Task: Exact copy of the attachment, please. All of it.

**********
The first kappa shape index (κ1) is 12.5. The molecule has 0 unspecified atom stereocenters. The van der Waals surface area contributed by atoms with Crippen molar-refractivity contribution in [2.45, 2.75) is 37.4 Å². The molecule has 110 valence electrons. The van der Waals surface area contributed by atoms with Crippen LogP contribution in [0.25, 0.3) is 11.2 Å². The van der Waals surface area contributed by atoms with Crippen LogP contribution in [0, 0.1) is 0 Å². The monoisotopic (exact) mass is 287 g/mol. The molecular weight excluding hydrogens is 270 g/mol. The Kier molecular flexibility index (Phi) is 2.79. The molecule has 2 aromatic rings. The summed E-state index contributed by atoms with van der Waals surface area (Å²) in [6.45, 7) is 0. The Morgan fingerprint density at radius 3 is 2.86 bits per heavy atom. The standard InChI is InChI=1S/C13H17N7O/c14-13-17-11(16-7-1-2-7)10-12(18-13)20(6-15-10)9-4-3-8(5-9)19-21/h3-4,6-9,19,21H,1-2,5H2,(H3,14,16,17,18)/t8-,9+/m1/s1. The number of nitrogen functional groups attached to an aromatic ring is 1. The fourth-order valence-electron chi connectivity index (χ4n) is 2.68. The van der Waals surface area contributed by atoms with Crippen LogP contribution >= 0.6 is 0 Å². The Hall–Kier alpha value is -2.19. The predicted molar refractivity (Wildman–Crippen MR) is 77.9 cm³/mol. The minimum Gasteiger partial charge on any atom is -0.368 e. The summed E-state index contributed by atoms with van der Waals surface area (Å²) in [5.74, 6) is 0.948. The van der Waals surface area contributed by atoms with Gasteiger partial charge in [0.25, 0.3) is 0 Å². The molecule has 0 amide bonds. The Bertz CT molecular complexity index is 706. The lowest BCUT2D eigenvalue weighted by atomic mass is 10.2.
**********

The first kappa shape index (κ1) is 12.5. The molecule has 0 unspecified atom stereocenters. The van der Waals surface area contributed by atoms with Crippen molar-refractivity contribution in [2.45, 2.75) is 37.4 Å². The molecule has 110 valence electrons. The van der Waals surface area contributed by atoms with Crippen LogP contribution in [0.25, 0.3) is 11.2 Å². The van der Waals surface area contributed by atoms with Crippen LogP contribution in [0, 0.1) is 0 Å². The monoisotopic (exact) mass is 287 g/mol. The molecular weight excluding hydrogens is 270 g/mol. The Kier molecular flexibility index (Phi) is 2.79. The molecule has 2 aromatic rings. The summed E-state index contributed by atoms with van der Waals surface area (Å²) in [6.45, 7) is 0. The Morgan fingerprint density at radius 3 is 2.86 bits per heavy atom. The standard InChI is InChI=1S/C13H17N7O/c14-13-17-11(16-7-1-2-7)10-12(18-13)20(6-15-10)9-4-3-8(5-9)19-21/h3-4,6-9,19,21H,1-2,5H2,(H3,14,16,17,18)/t8-,9+/m1/s1. The number of nitrogen functional groups attached to an aromatic ring is 1. The fourth-order valence-electron chi connectivity index (χ4n) is 2.68. The van der Waals surface area contributed by atoms with Crippen LogP contribution >= 0.6 is 0 Å². The Hall–Kier alpha value is -2.19. The predicted molar refractivity (Wildman–Crippen MR) is 77.9 cm³/mol. The minimum Gasteiger partial charge on any atom is -0.368 e. The summed E-state index contributed by atoms with van der Waals surface area (Å²) in [5.74, 6) is 0.948. The van der Waals surface area contributed by atoms with Gasteiger partial charge in [0.25, 0.3) is 0 Å². The molecule has 0 amide bonds. The Bertz CT molecular complexity index is 706. The lowest BCUT2D eigenvalue weighted by atomic mass is 10.2.